BCE Inc. and Telus Corp. will both use equipment from Scandinavian component makers Nokia and Ericsson to build out their next-generation 5G networks in Canada.
BCE, the parent company of Bell, said Tuesday morning it will partner with Swedish telecommunications equipment maker Ericsson to build out its next generation wireless network, known as 5G.
That makes Ericsson just the second company that Bell will allow on its network, along with Finnish supplier Nokia, which Bell announced it would work with in February in its quarterly earnings release.
Notably absent from that list of two suppliers is Huawei, the Chinese technology company that has become a lightning rod because of its close relationship with the Chinese government.
Huawei has become something of a household name in Canada in recent years after its vice-president Meng Wangzhou was arrested at Vancouver's airport two years ago at the request of U.S. authorities.
Many countries around the world say Huawei's close relationship with the Chinese government could expose cellular networks to spying.
The United States and Australia have forbidden telecom firms in those countries from using Huawei components in their 5G networks.
Canadian authorities are currently mulling whether to allow Huawei to participate in Canadian networks. Canada's Public Safety Minister Bill Blair said in a statement to CBC News that the government is "taking all security factors into account, including those from our allies and our security agencies. We will ensure that our networks are kept secure and will take the appropriate decisions in due course."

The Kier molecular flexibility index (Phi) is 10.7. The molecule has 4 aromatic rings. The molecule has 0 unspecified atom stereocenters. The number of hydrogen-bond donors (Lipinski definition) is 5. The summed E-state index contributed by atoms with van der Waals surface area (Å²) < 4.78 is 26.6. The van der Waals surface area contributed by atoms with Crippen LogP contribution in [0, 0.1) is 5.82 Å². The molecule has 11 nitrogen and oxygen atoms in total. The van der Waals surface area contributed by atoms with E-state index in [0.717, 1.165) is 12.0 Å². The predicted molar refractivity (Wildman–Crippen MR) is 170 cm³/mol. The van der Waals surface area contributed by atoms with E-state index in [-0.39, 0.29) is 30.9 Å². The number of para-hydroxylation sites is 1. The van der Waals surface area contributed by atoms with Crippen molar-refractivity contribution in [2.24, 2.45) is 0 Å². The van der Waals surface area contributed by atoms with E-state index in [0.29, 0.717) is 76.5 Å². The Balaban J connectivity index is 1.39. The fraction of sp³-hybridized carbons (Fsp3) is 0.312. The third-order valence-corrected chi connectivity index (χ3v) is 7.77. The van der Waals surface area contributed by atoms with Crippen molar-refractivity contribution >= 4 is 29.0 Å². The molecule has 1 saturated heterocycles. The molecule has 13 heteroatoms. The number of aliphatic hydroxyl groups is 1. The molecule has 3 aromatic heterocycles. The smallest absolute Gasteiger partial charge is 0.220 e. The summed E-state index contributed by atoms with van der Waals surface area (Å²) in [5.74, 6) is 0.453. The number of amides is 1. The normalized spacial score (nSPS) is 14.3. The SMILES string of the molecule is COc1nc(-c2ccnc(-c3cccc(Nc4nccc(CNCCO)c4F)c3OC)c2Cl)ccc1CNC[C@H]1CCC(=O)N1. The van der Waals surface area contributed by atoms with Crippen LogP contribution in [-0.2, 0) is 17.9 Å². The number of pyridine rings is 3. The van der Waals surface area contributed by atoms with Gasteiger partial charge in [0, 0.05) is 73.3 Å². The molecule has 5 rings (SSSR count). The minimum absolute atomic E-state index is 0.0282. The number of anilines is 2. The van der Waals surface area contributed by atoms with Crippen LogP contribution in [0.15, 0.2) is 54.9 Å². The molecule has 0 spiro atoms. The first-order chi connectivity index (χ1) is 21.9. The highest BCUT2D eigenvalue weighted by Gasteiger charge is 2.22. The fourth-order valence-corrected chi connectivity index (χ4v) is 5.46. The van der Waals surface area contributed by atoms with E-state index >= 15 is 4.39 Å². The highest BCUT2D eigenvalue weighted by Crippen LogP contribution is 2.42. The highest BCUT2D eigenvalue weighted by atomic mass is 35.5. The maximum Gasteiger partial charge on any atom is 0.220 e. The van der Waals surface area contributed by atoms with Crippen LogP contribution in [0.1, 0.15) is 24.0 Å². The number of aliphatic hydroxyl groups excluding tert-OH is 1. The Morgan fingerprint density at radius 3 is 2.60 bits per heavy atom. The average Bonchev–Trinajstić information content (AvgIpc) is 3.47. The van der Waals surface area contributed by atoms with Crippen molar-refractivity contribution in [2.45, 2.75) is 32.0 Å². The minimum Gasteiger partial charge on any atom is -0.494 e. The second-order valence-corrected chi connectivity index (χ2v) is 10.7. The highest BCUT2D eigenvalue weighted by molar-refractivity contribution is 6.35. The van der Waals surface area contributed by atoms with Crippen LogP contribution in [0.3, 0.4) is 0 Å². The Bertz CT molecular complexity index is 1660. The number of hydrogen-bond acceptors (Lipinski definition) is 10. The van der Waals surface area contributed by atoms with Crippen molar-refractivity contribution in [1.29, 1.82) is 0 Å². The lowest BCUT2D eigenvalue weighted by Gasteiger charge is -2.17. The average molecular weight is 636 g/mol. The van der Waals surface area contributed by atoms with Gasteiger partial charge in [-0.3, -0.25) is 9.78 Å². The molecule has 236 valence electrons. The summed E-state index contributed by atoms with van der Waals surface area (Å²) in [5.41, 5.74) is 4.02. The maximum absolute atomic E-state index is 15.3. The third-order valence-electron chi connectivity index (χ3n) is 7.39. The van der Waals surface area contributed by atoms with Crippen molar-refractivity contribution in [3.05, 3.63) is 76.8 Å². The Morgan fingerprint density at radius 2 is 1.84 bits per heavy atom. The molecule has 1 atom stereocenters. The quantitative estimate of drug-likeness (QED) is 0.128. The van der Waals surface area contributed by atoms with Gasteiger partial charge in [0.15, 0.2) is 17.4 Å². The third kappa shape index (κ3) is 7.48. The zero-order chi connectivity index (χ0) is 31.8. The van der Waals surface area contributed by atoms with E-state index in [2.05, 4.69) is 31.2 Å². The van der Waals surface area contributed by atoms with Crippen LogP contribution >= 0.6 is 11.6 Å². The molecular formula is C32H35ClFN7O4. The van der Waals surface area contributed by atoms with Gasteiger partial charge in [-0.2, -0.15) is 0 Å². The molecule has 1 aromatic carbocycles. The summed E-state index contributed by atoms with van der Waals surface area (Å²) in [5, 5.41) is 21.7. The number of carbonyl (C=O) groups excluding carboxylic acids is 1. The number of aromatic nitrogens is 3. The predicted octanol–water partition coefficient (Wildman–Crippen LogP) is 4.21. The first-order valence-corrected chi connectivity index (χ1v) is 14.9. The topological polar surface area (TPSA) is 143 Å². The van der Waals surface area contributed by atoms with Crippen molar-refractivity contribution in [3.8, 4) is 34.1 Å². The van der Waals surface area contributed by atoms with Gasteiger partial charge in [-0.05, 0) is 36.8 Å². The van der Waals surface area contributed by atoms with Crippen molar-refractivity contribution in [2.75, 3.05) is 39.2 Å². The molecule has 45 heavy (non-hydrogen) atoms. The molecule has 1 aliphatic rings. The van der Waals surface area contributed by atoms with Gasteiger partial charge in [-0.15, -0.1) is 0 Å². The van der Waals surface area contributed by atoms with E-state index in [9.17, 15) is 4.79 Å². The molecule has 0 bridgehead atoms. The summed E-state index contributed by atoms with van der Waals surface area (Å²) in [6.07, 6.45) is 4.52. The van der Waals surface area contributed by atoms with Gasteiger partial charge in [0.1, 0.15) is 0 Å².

Tuesday's news show the industry isn't waiting around for that decision either way.
A few hours after Bell's move, Telus announced that it, too, would use Nokia and Ericsson for its 5G network. That's a departure from what the company said as recently as February, when Telus announced it was moving ahead with plans to roll out 5G using Huawei equipment .
Huawei gear is in use on the lower-generation equipment at both telecom companies, but appears to be in the process of getting shut out of their 5G plans.
Patrick Horan, a portfolio manager with Agilith Capital, said Bell's decision came as something of a surprise, given Bell's support for Huawei in the past and its current use of Huawei technology.
"They were probably the most outspoken of the carriers in Canada" in expressing their support for Huawei, he said.
Horan says Huawei's prickly status with governments outside China was a factor in Bell's decision.
"[Bell] probably looked at their ability to garner any U.S. government telecom contracts with Huawei equipment in their [network]. My guess is that would be a negative for them," he said.
"My guess is they decided to take that off the table."
Rogers has had a long-standing partnership with Ericsson on its existing wireless networks, and announced in 2018 that it would use Ericsson equipment for its 5G network, which it started to roll out in Toronto, Vancouver, Ottawa and Montreal earlier this year.